In an unusual move, the Sea Cliff village board opened its monthly conference meeting on Monday night to allow public comment. Historically, conference meetings are closed work sessions.
The decision to change the format came after Trustee Deborah McDermott reminded Mayor Edward Lieberman that he had invited the public to comment on the Littleworth Lane situation at the next meeting. Some trustees had assumed they would discuss the matter among themselves on Monday.
“If the majority of the board wants to defer to public comment in the spirit of free speech, I will permit that,” Lieberman said.
Under a village ordinance, Littleworth Lane, which runs between an elementary school and its playground, between Hansen Place and Carpenter Avenue, is closed Monday through Friday from 7 a.m. to 7 p.m., but not on weekends. Several residents have appealed to the village to close the stretch of road all the time for safety reasons, saying that children become accustomed to having the road closed during certain hours and thus are not as careful as they should be when it is open.
Trustee Dina Epstein assured attendees that the village board and the public were on the same page. “We should not approach this topic in an adversarial manner,” she said. “We all want the same thing, so we need to work together, and work toward the common good, but this issue is not going to be resolved tonight.”
After November’s public comment meeting resulted in almost two hours of back-and-forth discussion over Littleworth Lane, the board solicited input from the fire and police departments, school district, and the Traffic and Safety Committee to gather information on the legal and feasible options for the street.
Daniel Flanzig, the Traffic and Safety Committee chairman, shared recommendations to solve the Littleworth Lane problem at Monday’s meeting.
“The committee does not have any power to enact ordinances on that street,” said Flanzig, who is also a parent. “However, we can look at the issue, consider it and make recommendations to the board.”
He said the easiest option would be to close the street, but that “it’s not a viable option,” because state traffic law does not allow it.
“The three components that need to be implemented are enforcement, education and engineering,” he said. “Our goal is to pick a traffic-calming device that works in this situation.”
He had worked with his committee to assemble a list of measures that would provide a short-term solution to the problem. The suggestions included an increase in village signage to indicate the presence of a school or park. Currently, there is only one such sign in the area. He added that the existing signs and crosswalks are faded and need to be replaced or repainted to increase visibility. Another recommendation was to place concrete planters in the street, which would force vehicles to navigate around them, making the stretch of road difficult for cars to pass through, and thus safer for pedestrians.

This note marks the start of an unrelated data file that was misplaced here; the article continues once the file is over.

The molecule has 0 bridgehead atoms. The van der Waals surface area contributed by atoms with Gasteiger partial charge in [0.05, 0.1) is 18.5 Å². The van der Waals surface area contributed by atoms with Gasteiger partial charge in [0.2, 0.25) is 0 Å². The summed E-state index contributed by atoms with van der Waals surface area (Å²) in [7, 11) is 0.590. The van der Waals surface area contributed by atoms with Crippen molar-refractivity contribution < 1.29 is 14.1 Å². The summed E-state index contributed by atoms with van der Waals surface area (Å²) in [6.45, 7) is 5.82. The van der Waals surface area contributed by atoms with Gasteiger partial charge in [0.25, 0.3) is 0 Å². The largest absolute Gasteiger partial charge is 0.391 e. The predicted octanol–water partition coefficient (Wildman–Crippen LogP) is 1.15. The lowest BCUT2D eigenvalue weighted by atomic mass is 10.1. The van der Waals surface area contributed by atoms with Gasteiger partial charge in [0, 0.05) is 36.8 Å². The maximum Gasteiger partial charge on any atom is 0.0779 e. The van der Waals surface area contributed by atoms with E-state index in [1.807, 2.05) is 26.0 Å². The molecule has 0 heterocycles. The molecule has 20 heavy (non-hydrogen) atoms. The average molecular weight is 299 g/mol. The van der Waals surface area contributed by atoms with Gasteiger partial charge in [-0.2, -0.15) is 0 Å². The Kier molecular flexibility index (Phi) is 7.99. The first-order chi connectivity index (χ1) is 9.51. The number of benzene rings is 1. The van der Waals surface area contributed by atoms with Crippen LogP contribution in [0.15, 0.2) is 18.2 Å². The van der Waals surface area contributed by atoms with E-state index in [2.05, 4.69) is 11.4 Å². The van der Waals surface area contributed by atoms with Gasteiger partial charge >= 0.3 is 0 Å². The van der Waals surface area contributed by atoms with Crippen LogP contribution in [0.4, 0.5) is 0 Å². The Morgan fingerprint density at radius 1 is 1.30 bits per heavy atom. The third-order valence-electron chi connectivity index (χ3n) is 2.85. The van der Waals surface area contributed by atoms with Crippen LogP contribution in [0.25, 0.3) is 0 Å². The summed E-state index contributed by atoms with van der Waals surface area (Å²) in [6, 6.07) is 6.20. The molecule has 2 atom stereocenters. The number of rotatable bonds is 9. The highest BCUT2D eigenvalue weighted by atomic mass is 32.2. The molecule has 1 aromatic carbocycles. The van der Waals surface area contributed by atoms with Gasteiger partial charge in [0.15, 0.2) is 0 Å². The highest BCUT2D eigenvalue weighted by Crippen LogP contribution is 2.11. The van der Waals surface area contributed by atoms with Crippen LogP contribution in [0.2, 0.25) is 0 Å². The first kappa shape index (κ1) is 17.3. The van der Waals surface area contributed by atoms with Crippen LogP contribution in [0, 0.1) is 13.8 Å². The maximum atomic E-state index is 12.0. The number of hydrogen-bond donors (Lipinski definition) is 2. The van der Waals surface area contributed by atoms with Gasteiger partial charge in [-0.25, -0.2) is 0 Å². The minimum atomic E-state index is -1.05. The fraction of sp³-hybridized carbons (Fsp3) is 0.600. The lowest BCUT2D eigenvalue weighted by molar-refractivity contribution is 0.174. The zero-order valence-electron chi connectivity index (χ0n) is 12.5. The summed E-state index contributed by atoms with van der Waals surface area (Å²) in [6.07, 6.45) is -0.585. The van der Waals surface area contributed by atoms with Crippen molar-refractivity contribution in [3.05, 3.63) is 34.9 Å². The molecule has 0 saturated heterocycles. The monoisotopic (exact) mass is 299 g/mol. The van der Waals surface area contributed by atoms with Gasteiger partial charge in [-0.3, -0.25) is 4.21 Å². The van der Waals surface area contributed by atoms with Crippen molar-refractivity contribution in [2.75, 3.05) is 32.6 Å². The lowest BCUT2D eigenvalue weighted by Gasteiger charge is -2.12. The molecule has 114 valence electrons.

Deputy Mayor Kevin McGilloway said that both the fire and police departments would be ammenable to the board's recommendations, so long as they could access the road in the event of an emergency.
Lieberman, who has met with North Shore Superintendent Dr. Peter Giarrizzo several times since the Nov. 13 meeting, said the board and the district are working together to formulate a joint, long-term action plan. They will consider specific safety concerns and issues surrounding Littleworth Lane.
Some trustees recommended the village enlist a traffic engineer to conduct a study of the street to better understand the problem, but others thought the time was not right for a study.
“It’s premature to engage an engineering study,” Epstein said. “We don’t have millions to spend on a study that will assess vehicle and pedestrian flow that will only give us two alternatives. We need to explore what our options are.”
Epstein recommended that the Traffic and Safety Committee “narrow the scope” of its research before taking the next steps, and “be prepared to take action” at the board’s next conference meeting in January.
The public’s reviews of the safety committee’s recommendations were mixed.
Roger Friedman, of Sea Cliff, said that although the traffic-calming measures are to be applauded, he believes a traffic study might be overkill.
Kristy Willis, a Sea Cliff resident who spoke at the Nov. 13 meeting, said the road should be safe for children “all the time.”
“[The board] is taking a simple thing and making it more complicated than it needs to be,” she said. “Our children are depending on us as their elders to ensure their safety, and that starts with stopping through traffic on that road.”
Ray Silka, who lives on Littleworth, said there are many residents who don’t want the street closed for a variety of reasons. He believes that the village should do a better job of enforcing the existing traffic laws. “There’s more in totality than a yes or no in the closure of that street,” he said.
Flanzig said he was confident that a solution would be forthcoming. “The one thing we do have is community interest on this issue,” he said.
The next public comment meeting will take place at Village Hall on Dec. 11 at 7 p.m.